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This content was first published 9 years ago and may be superseded by events or new information. Please bear this in mind when evaluating this news article.

This article originally appeared in The University Times

John Logue, President, the Union of Students in Ireland (USI)

This morning, a young man named Patrick Kelleher wrote a column for on the in-betweeners. The students who don’t qualify for the grant yet can’t afford the ever-increasing Student Contribution Charge (SCC).

Patrick has just completed his Leaving Cert and is currently trying to find a way to pay for the SCC, which now stands at €2,250. Both his parents are working, his mother has three jobs, and yet they still can’t gather the €5,000 necessary to send both Patrick and his sister to college this September.

His argument is simple and it’s one that USI has echoed over the years: If the Government makes third level education financially prohibitive to Leaving Cert students then less of them will go to college and Ireland’s workforce will become unskilled, uneducated and uncompetitive. Unemployment will increase and Ireland will, as a society, regress.

Essentially, cutting investment in education and making it more difficult to attain a third level qualification makes no economic sense whatsoever.

This week, we learned that Bank of Ireland is set to roll out its student loan scheme to over twenty third level institutions in the country. USI acknowledges that, in the short-term, the loan scheme may help students and families cope with the financial burden placed on them by the SCC. It will remove the obligation to pay the SCC in large instalments, instead requiring the student to pay a monthly rate of €100.

However, as Patrick points out in his column, this will not ease financial stress for students who are paying for textbooks, rent, food and general living costs. Also, the student loan scheme offered by Bank of Ireland differs to those offered in the UK, where a loan holder only starts to make repayments once they are employed and are earning to a certain level.

In the United States, the government offers student loans with the Stafford scheme. Under this scheme, students don’t make payments while enrolled and are given six months after their graduation before repayments begin.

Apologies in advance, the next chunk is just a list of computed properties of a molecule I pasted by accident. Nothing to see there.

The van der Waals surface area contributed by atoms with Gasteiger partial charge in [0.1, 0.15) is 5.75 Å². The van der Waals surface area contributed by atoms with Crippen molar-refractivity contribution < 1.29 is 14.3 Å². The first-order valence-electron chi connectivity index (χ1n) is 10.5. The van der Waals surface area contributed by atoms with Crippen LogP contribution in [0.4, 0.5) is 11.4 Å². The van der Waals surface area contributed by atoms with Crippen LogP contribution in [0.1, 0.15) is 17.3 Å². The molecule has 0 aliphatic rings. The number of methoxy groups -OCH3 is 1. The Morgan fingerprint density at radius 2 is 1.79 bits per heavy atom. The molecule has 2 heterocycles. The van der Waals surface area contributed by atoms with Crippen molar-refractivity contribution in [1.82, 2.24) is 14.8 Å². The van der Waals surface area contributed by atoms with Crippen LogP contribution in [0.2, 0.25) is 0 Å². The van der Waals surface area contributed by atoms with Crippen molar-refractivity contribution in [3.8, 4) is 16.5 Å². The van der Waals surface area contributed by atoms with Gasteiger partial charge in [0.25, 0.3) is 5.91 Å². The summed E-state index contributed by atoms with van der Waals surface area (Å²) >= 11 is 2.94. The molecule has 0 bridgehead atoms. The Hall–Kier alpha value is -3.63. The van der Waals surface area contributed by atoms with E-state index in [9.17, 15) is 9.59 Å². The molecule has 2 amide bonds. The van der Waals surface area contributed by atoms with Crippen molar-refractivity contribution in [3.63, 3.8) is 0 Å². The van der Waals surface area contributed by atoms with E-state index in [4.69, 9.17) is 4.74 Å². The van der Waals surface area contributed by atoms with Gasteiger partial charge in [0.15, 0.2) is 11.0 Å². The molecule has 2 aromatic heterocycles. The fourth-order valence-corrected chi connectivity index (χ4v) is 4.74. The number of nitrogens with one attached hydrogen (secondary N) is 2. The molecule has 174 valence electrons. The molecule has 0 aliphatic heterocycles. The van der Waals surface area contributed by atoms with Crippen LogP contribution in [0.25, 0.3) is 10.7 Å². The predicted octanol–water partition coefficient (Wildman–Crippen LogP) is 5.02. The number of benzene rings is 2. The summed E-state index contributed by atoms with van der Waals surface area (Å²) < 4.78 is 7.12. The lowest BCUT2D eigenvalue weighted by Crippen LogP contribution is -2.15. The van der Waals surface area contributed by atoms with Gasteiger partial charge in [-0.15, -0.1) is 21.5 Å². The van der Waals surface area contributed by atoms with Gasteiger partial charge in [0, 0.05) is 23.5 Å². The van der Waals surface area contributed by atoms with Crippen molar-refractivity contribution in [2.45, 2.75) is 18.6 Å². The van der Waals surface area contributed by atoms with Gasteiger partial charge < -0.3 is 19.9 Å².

USI has some grave concerns about the short-term and long-term effects of the Bank of Ireland scheme.

First, from our consultation with Students’ Unions around the country, it’s clear that only a minority of them were properly consulted before their Colleges and BOI agreed to implement the scheme. Some Students’ Unions were only consulted in the final stages of negotiation and some weren’t consulted at all. For Colleges and BOI to agree on a student loan scheme without properly consulting the relevant Students’ Union is frankly disgraceful.

Second, there are a number of significant discrepancies between the literature that BOI has published and what Students’ Unions thought had been agreed. For example, in the bank’s literature it quite clearly states that, under this scheme, a loan will be given for the duration of the undergraduate degree and on fixed terms. This would preclude adjustments to account for any increases in the SCC, leaving the student to find an alternative way to pay for the increase. Some Students’ Unions have said that they had agreed with BOI that the loans would be reviewed from year-to-year to account for such changes.

However, it’s the long-term effects of this scheme that are particularly worrying to USI.

The scheme could lead to a steep increase in fees, as it gives the Government the impression that finance is available to cope with such increases. If this were to occur, it would not be long before we find ourselves in a comparable situation to the U.S., where graduates are burdened with massive debt upon leaving college because they have to take out ever-more-onerous loans to pay for steep increases in fees.

It also creates a ‘debt culture’ whereby the main means of financing a third level qualification is to apply for a loan from a private bank. There is no ‘public option’ available at the moment and the Government is unlikely to be able to offer one before the current bailout ends in 2018. Thus leaving six years for Ireland’s third level students to become indebted to a finance programme that is privately run and profit-driven. Not even in the U.S. does this situation exist. As I said above, the government there offers student loans and the majority of students who opt to take a loan favour the federal route.

USI’s main priority is, and has always been, to ensure access to education for all students regardless of their socio-economic background. There is no avoiding the conclusion that an escalation of ‘debt culture’ combined with consistent increases in fees will lead to the exclusion of students from lower socio-economic backgrounds; students who can barely afford to attend college now and who are, or will be, debt averse in future due to the spiralling costs of attaining a third level qualification.

So it has been in other countries, and so it will be in Ireland. Patrick’s vision of a long, winding dole queue will come to pass and Ireland’s workforce will be a husk of its former self.

Ireland has a choice to make. We can step off this cliff, into decades of ever-building student debt, or we can pause and reflect on how accessible we want third level education to be for all our young people.

It’s a decision we can’t afford to get wrong, for Patrick’s sake and the thousands who will come after him.

This content was first published 9 years ago and may be superseded by events or new information. Please bear this in mind when evaluating this news article.